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Just about to cross the finish line. Photo courtesy of Paul Jordan Photography.

Running towards and crossing the finish, I didn’t stop but slowed down to a fast walk. I received my medal and as I kept moving, a young woman offered and handed me a bottle of water. I thanked her for it and kept walking. I went over to a booth where I chugged down several cups of Gatorade® very quickly, which felt absolutely great. Then I went over to some open space on the grass and slowly tried to lay down to do some back extensions, something I do after almost every workout and run on my physiotherapist’s advice. I started some stretches, all of which were stubborn to execute. I was very sore nearly all over. In fact, there was even a Sheltie nearby and I couldn’t bring myself to stand up to go over and see it. After about what I estimate was 20 minutes on the grass, I slowly got up and started to walk away. I saw a fellow runner from Truro named Joel. We shared our times, both of us missing the Boston Qualifier, and congratulated each other on finishing our marathons. I went back to my car then went up the hill/road to go stretch a bit more and shower at a GoodLife FITNESS®. Due to the chafing, the shower was rather painful, but got through it anyway. On my way out, I bumped into Alyssa doing some lunge work. We chatted briefly, I told her how I did, and thanked her for letting me crash her place the previous night. We gave each other a farewell hug then I left the gym.

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My Fredericton Marathon medal.

Given I didn’t want to be in town any longer than I had to (as it was a four-hour drive back), I just went to a nearby KFC® for some post-marathon calories. While enjoying my meal, I noticed something very important; I wasn’t injured. Yes, I was quite sore, and understandably so, but I wasn’t injured. No limping; no pain. After years of instructing lots of classes and doing tons of running, I know the difference between soreness and injury/pain. A lot of it may have been trial-and-error, but I’m certain that getting fitted for proper shoes and talking to a running coach helped me out so much with it.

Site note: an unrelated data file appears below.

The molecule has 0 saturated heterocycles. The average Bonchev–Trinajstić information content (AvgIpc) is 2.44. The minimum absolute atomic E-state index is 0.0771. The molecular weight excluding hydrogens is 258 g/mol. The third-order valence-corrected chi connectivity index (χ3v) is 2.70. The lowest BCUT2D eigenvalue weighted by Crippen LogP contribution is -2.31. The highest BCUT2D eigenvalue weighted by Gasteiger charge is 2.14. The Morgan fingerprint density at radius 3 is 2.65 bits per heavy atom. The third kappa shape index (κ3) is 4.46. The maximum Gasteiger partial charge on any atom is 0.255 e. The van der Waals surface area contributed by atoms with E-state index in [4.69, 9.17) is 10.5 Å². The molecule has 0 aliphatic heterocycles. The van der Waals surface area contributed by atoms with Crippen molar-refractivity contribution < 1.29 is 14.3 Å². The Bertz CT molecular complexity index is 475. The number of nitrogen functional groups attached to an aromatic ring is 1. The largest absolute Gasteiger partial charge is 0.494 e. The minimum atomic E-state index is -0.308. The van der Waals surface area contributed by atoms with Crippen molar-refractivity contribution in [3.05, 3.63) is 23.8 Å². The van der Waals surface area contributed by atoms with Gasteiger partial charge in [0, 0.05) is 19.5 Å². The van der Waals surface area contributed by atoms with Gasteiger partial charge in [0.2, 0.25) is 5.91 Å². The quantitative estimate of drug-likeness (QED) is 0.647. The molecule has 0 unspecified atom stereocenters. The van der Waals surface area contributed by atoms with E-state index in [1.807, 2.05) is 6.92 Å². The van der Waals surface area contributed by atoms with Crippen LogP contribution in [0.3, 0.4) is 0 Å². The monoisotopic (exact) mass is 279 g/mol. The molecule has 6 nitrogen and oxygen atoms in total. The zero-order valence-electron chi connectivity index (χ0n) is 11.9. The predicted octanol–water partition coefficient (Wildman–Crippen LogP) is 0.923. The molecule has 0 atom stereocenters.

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Post-marathon meal.

Driving back, I phoned my mother to wish her a Happy Mother’s Day and told her how I did. She told me about my sister’s graduation from Cape Breton University on Saturday. Once done talking, I had time to reflect on my third marathon. Not only did I achieve a new PB of 3:10:14 (beating my last time by 38 minutes and 31 seconds), but I accomplished it injury- and pain-free and was within minutes of a Boston Qualifier. I was very happy/pleased with all of this and knowing that I’m getting closer and closer to making it.

The funny part about my reflecting was realizing that I was very excited for my next marathon (scheduled in September), but I was thinking about what other ones I could do in 2019. Over the years, I learned about the importance of rest, relaxation, stretching, mixing-up my training, and proper hydration/eating. While I am excited, I don’t want to overdo anything that’ll put me on the shelf again.

Back home, I struggled to unload my stuff from the car as I was obviously still sore (but thankfully injury/pain-free). I filled the bathtub with hot water and dumped in some Epsom Salts. I initially considered stopping elsewhere for a hot tub, but with my chafing, I didn’t want to chance an infection nor would I have even been allowed in. The bath was soothing, and just what I needed after both a marathon and long drive. My wife returned that night, and at my request, brought home a rising-crust pizza and a Dairy Queen Ice Cream Cake for us to enjoy.

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Celebratory Dairy Queen Ice Cream Cake.

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New marathon record.

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My route.

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MyZone® MEPs.

LesMills LIVE Amsterdam 2017 and BODYATTACK™ 100